technologies

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External Publication

Review of EU-third country cooperation on policies falling within the ITRE domain in relation to Brexit

What is the possible future relationship between the EU and the UK in light of Brexit? The report provides a critical assessment of the implications of existing models of cooperation between third countries and the European Union on energy, electronic communications, research policy and small business policy.

By: J. Scott Marcus, Georgios Petropoulos, André Sapir, Simone Tagliapietra, Alessio Terzi, Reinhilde Veugelers and Georg Zachmann Topic: European Macroeconomics & Governance Date: July 5, 2017
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Policy Contribution

The challenge of China’s rise as a science and technology powerhouse

China's ambition to be a global leader in science and innovation by 2050 seems well within reach. The creation of US-Chinese science and technology networks is enabling China to catch up and helping the US to keep its position at the science frontier. What steps should be taken by the EU to engage more with China, not to miss out in the future multipolar science and technology world?

By: Reinhilde Veugelers Topic: Global Economics & Governance, Innovation & Competition Policy Date: July 4, 2017
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Blog Post

Cryptoeconomics – the opportunities and challenges of blockchain

While the activities using the peer-to-peer cryptocurrency Bitcoin swing between legal and illegal, the attention has been increasingly shifting to the technology underlying Bitcoin, known as blockchain. The mechanics and economics of Bitcoin have been reviewed in a previous Bruegel blogpost. In this blog review we explain, or at least attempt to, what blockchain is and whether it contains the extraordinary innovation potential that its proponents believe it to have, or perhaps such hype is oversold.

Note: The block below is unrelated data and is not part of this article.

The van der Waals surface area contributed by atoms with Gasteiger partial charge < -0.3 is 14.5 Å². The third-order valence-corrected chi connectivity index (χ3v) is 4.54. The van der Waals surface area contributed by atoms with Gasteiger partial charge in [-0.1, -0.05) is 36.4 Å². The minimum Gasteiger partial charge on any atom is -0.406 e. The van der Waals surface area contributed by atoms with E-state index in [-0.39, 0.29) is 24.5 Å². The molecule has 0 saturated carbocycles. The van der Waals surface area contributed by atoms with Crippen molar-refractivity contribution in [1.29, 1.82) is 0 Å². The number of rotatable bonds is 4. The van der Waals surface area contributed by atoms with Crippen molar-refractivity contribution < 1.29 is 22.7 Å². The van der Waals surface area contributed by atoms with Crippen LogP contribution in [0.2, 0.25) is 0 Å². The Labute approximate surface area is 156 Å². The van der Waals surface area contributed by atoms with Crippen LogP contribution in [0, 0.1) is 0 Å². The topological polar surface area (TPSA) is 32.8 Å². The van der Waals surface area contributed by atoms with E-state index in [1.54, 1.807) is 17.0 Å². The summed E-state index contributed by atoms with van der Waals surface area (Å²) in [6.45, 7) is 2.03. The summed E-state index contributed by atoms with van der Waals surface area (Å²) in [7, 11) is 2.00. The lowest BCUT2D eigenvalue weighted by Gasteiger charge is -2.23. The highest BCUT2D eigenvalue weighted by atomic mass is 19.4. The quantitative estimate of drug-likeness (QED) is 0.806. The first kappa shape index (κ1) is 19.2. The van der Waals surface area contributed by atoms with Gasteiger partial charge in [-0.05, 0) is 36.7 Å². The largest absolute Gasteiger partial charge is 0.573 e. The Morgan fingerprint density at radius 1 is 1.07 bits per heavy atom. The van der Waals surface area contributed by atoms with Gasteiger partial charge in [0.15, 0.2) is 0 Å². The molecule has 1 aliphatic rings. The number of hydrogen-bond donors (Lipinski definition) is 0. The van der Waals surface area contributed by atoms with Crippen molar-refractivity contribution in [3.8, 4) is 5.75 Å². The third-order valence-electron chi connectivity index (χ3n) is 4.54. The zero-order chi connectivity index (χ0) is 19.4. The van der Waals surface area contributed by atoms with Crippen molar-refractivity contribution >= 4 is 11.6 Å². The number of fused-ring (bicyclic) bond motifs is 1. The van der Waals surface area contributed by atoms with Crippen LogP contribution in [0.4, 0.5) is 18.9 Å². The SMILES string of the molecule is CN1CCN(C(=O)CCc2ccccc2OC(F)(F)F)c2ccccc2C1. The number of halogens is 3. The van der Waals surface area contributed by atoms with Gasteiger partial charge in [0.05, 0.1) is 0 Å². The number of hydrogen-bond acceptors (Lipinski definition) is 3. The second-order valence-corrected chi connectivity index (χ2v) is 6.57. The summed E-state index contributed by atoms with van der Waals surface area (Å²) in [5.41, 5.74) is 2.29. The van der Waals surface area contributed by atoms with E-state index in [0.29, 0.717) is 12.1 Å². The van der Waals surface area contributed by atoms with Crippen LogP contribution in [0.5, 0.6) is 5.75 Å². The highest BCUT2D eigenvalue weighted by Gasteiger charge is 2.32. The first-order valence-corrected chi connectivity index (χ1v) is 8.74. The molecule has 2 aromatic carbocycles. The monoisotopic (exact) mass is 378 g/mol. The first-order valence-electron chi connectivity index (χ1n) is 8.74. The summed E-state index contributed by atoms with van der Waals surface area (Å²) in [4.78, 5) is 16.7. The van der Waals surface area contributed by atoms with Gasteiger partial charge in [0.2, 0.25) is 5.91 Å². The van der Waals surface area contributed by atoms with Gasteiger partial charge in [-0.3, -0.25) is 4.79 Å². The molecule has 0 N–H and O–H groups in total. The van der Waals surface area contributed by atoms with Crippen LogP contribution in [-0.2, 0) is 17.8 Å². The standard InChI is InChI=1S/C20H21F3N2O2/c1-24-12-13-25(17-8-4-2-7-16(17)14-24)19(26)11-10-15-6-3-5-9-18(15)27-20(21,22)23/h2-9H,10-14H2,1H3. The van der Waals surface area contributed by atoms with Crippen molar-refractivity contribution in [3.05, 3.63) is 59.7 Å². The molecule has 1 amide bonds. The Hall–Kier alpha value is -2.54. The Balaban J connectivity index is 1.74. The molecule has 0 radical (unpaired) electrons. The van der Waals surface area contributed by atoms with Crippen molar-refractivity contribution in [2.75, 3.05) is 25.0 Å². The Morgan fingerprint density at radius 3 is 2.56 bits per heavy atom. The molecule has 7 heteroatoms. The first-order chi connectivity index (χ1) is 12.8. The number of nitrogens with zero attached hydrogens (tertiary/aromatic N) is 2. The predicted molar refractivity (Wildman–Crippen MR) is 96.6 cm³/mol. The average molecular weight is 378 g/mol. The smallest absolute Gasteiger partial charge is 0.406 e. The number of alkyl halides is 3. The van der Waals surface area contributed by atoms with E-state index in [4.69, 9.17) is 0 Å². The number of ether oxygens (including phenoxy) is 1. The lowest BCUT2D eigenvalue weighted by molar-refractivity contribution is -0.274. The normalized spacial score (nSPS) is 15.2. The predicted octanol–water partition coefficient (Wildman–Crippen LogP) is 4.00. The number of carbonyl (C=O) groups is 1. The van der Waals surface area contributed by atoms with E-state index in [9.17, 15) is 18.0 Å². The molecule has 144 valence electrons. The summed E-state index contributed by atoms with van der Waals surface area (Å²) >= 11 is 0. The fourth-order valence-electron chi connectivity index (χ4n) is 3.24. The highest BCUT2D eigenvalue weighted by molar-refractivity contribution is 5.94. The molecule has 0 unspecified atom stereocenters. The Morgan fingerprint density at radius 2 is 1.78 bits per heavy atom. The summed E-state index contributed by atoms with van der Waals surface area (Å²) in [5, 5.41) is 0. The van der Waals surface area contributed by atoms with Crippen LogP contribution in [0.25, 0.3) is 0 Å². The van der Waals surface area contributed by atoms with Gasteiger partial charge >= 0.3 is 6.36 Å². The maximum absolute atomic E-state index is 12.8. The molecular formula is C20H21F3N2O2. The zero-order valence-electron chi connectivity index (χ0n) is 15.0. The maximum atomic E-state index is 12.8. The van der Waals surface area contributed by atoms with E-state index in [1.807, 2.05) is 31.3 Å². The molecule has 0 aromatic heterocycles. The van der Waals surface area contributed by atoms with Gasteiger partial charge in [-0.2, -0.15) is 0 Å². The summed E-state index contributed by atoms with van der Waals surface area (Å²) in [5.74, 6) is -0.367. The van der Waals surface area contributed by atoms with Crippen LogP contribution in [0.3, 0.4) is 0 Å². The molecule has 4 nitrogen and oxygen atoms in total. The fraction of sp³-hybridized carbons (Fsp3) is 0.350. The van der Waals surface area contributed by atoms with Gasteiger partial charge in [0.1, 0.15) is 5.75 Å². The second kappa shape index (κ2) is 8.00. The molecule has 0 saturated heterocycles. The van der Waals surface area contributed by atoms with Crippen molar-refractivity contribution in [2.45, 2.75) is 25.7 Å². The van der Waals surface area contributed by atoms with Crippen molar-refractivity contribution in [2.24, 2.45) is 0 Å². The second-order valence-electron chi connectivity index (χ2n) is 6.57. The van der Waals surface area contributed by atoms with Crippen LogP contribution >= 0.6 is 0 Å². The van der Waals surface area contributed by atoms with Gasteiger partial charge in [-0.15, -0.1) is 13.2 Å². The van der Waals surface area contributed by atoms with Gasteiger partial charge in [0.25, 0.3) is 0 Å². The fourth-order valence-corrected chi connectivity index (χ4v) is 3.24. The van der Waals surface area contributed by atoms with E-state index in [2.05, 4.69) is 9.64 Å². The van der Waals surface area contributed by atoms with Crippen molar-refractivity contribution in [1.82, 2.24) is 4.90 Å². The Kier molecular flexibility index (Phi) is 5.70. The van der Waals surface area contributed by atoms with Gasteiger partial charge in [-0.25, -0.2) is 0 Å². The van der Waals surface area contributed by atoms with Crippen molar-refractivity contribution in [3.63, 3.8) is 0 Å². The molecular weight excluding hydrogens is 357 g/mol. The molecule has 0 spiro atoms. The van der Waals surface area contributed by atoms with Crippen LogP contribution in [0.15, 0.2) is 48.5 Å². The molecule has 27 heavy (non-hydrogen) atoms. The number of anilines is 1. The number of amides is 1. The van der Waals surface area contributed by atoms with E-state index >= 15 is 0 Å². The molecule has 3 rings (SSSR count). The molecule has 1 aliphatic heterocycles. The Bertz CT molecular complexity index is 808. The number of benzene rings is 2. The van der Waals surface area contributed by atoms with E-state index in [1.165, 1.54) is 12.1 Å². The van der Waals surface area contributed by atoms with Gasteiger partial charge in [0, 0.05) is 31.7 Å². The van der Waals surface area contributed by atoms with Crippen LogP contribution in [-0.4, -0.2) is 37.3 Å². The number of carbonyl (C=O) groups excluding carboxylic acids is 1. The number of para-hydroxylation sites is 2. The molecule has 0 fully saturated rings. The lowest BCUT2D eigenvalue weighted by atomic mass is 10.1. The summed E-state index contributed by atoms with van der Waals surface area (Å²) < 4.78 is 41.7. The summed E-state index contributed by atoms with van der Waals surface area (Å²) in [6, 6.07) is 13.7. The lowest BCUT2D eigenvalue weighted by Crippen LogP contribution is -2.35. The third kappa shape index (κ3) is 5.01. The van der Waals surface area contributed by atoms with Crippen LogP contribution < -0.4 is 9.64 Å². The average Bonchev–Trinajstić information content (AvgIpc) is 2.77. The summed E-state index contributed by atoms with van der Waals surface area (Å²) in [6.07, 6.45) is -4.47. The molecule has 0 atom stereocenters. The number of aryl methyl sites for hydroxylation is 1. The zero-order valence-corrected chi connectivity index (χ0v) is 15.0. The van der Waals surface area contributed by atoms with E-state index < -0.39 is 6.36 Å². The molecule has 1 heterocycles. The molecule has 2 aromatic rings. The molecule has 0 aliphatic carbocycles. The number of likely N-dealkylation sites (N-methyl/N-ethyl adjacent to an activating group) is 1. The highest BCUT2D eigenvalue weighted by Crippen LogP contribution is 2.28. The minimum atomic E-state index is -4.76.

By: Uuriintuya Batsaikhan Topic: Innovation & Competition Policy Date: July 3, 2017
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Blog Post

Standing on the shoulders of distant giants

New inventions build on earlier inventions, so patent citations are one indication of who is standing on whose shoulders. We show that four low-carbon technologies (wind, solar, electric vehicles and batteries) exhibit markedly different patterns of citation behaviour. If technology spillovers are structurally different between sectors, this could imply that policies to support innovation clusters would need different approaches. Differentiated policies could range from promoting individual champions for technologies with strong internal spillovers, to supporting regional eco-systems for technologies with more fuzzy spillovers.

By: Fabio Matera and Georg Zachmann Topic: Energy & Climate, Innovation & Competition Policy Date: May 23, 2017